No One Ever Drowned in Roy Moore’s Car

American Thinker

In 1990, when liberal journalists still had some sense of obligation to the truth, Michael Kelly wrote the following for GQ:

As [Carla] Gaviglio enters the room, the six-foot-two, 225-plus-pound [Sen. Ted] Kennedy grabs the five-foot-three, 103-pound waitress and throws her on the table. She lands on her back, scattering crystal, plates and cutlery and the lit candles. Several glasses and a crystal candlestick are broken. Kennedy then picks her up from the table and throws her on [Sen. Chris] Dodd, who is sprawled in a chair. With Gaviglio on Dodd’s lap, Kennedy jumps on top and begins rubbing his genital area against hers, supporting his weight on the arms of the chair. As he is doing this, Loh enters the room. She and Gaviglio both scream, drawing one or two dishwashers. Startled, Kennedy leaps up. He laughs. Bruised, shaken and angry over what she considered a sexual assault, Gaviglio runs from the room.

The incident above took place in 1985 at the restaurant La Brasserie in Washington, D.C., where Loh and Gavigilio both worked as waitresses.  Everyone in Washington knew about it, including Sen. Claire McCaskill.  Here is what McCaskill had to say about Kennedy’s behavior upon his death in 2009:

This man was so much more than his image. While his vision soared, the power of his personality and the magnet of his intellect drew his colleagues to the table of compromise. It was there he did his best work. His love for the little guy and his affection for the underdog influenced everything he did. And importantly, his sense of humor and contagious laughter made him real and approachable in spite of his power and privilege.

Although more than enough to kill a Republican’s career, the infamous “waitress sandwich” barely made Kennedy’s highlight reel.  For sheer moral squalor, it was hard to top Chappaquiddick.  This 1969 incident is well enough known; in brief, Kennedy hosted a drunken party at an isolated beach house whose guests included exactly six married men and six single women.

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[Howie] Carr: Editing Ted Kennedy World: Some facts didn’t make ‘Institute’ cut

Free Republic

When Ted Kennedy wrote his initial account of Chappaquiddick for the Edgartown police in 1969, after he scrawled the words “Mary Jo” in the first sentence he left a blank space — because he had no idea what his victim’s last name was.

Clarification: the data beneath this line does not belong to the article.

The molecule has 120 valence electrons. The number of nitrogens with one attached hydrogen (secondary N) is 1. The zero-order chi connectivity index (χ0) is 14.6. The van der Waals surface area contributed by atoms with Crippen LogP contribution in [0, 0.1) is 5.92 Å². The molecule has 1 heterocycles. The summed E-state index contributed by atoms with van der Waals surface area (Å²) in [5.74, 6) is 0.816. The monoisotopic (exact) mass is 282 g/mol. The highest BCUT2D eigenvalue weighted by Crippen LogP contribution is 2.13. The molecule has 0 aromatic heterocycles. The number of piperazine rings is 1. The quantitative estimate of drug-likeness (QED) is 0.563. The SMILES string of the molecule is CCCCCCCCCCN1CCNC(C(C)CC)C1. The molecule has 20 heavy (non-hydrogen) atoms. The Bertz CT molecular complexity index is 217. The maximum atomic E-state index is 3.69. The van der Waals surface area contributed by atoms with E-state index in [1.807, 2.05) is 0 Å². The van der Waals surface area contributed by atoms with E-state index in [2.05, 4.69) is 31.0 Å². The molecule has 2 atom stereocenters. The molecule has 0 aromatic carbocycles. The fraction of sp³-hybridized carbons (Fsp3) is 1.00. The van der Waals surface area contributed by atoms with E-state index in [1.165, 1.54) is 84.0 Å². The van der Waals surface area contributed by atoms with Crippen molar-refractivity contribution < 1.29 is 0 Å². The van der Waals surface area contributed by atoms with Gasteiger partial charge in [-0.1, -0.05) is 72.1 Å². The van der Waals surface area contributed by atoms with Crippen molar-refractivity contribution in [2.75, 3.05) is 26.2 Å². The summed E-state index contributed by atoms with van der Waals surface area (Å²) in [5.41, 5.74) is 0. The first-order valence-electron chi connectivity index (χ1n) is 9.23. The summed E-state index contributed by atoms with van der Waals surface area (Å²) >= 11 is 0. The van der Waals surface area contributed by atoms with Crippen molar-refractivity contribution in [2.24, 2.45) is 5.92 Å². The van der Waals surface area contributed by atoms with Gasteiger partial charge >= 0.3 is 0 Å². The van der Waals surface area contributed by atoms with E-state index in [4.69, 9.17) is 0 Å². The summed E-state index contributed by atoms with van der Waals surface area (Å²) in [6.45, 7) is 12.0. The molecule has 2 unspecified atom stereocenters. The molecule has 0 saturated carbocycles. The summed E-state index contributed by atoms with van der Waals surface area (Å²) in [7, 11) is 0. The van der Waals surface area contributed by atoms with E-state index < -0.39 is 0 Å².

That’s one of the many facts about Ted Kennedy that you won’t learn by visiting the new Edward M. Kennedy Institute for the United States Senate. In case you haven’t been eagerly anticipating this magic moment, the “Institute” opens tomorrow amid yet another orgy of shameless bum-kissing of what was once called “America’s First Family” by the mainstream media.

It will be a monument to the bum who did more to destroy America than any other person. At Teddy’s funeral Obama called him “the soul of the Democratic party.”

Enough said.

(Excerpt)

FBI Lets Kennedys Keep Ted’s Embarrassing Records Private

Judicial Watch

In a deplorable example of special treatment for the politically connected, the FBI is letting Ted Kennedy’s family determine if certain embarrassing records from the late senator’s extensive bureau file should be withheld from the public.

Responding to a newspaper’s public records request, The Justice Department agency is in the process of releasing thousands of pages of files involving the legendary Massachusetts Democrat who died of brain cancer eight months ago. Problem is some of the information from his storied, decades-long political career is likely to upset the family, according to the FBI.

That’s why the feds are giving the Kennedy clan a rare opportunity to raise objections before the public disclosure of his exhaustive and secret FBI file, according to the Boston newspaper that filed the Freedom of Information Act to obtain the documents. The records were requested soon after Kennedy died in August at the age of 77.

It’s unusual for a federal agency to defer to a subject’s family before releasing public records but this involves the Kennedy political dynasty. The family will review all the documents set for release that the FBI deems most likely to upset them, according to an agency source. The bureau also claims that the Kennedys have “privacy concerns” related to the records.

Surely, they want to keep a lid on previously undisclosed information involving the incident that big Teddy is most famous for; the drowning death of his young mistress in 1969. Kennedy recklessly drove off a bridge in Chappaquiddick, east of Martha’s Vineyard, and let his 28-year-old mistress (Mary Jo Kopechne) drown in the pond while he fled the scene to avoid a public scandal.

Kennedy had an expired license and, as was customary for him, he had been drinking at a party before leaving with Kopechne. He later pleaded guilty to leaving the scene of a crime but only got a slap on the hand, a two-month suspended jail sentence.

Two decades after the horrific event more light was shed on the cover-up when the foreman of the grand jury that investigated the accident came forward and confessed that the panel was pressured by a judge and a prosecutor not to pursue the case. The foreman said the jury was manipulated and blocked from doing its job.